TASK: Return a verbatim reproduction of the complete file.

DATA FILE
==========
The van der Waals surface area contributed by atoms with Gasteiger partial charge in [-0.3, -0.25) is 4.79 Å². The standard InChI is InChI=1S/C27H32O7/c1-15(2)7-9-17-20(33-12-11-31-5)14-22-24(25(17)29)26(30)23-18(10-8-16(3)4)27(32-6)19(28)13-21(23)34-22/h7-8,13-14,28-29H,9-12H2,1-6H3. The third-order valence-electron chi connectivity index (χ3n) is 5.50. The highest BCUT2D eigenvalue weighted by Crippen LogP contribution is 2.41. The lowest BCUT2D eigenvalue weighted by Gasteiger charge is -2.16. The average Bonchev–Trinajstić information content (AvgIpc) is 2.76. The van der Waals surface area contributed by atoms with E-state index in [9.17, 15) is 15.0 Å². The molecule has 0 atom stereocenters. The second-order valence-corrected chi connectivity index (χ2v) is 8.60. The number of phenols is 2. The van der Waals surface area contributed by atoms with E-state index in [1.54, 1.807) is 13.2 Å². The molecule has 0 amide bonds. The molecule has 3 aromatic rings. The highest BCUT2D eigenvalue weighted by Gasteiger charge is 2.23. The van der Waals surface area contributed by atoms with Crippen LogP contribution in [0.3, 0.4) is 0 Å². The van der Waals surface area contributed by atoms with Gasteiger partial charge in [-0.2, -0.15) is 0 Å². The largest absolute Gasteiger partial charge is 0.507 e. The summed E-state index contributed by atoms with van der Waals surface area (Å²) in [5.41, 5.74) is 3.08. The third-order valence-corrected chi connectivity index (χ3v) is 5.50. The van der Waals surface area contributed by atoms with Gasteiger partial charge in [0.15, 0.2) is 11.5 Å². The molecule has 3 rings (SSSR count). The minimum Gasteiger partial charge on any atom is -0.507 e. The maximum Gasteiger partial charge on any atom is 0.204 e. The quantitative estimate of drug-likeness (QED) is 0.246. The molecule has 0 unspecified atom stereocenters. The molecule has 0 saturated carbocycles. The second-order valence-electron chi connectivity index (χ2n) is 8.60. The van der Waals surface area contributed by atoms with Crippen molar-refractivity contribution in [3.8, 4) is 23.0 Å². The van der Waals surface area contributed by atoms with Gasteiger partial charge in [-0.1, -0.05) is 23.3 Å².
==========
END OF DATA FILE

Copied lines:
The van der Waals surface area contributed by atoms with Gasteiger partial charge in [-0.3, -0.25) is 4.79 Å². The standard InChI is InChI=1S/C27H32O7/c1-15(2)7-9-17-20(33-12-11-31-5)14-22-24(25(17)29)26(30)23-18(10-8-16(3)4)27(32-6)19(28)13-21(23)34-22/h7-8,13-14,28-29H,9-12H2,1-6H3. The third-order valence-electron chi connectivity index (χ3n) is 5.50. The highest BCUT2D eigenvalue weighted by Crippen LogP contribution is 2.41. The lowest BCUT2D eigenvalue weighted by Gasteiger charge is -2.16. The average Bonchev–Trinajstić information content (AvgIpc) is 2.76. The van der Waals surface area contributed by atoms with E-state index in [9.17, 15) is 15.0 Å². The molecule has 0 atom stereocenters. The second-order valence-corrected chi connectivity index (χ2v) is 8.60. The number of phenols is 2. The van der Waals surface area contributed by atoms with E-state index in [1.54, 1.807) is 13.2 Å². The molecule has 0 amide bonds. The molecule has 3 aromatic rings. The highest BCUT2D eigenvalue weighted by Gasteiger charge is 2.23. The van der Waals surface area contributed by atoms with Crippen LogP contribution in [0.3, 0.4) is 0 Å². The van der Waals surface area contributed by atoms with Gasteiger partial charge in [-0.2, -0.15) is 0 Å². The largest absolute Gasteiger partial charge is 0.507 e. The summed E-state index contributed by atoms with van der Waals surface area (Å²) in [5.41, 5.74) is 3.08. The third-order valence-corrected chi connectivity index (χ3v) is 5.50. The van der Waals surface area contributed by atoms with Gasteiger partial charge in [0.15, 0.2) is 11.5 Å². The molecule has 3 rings (SSSR count). The minimum Gasteiger partial charge on any atom is -0.507 e. The maximum Gasteiger partial charge on any atom is 0.204 e. The quantitative estimate of drug-likeness (QED) is 0.246. The molecule has 0 unspecified atom stereocenters. The molecule has 0 saturated carbocycles. The second-order valence-electron chi connectivity index (χ2n) is 8.60. The van der Waals surface area contributed by atoms with Crippen molar-refractivity contribution in [3.8, 4) is 23.0 Å². The van der Waals surface area contributed by atoms with Gasteiger partial charge in [-0.1, -0.05) is 23.3 Å².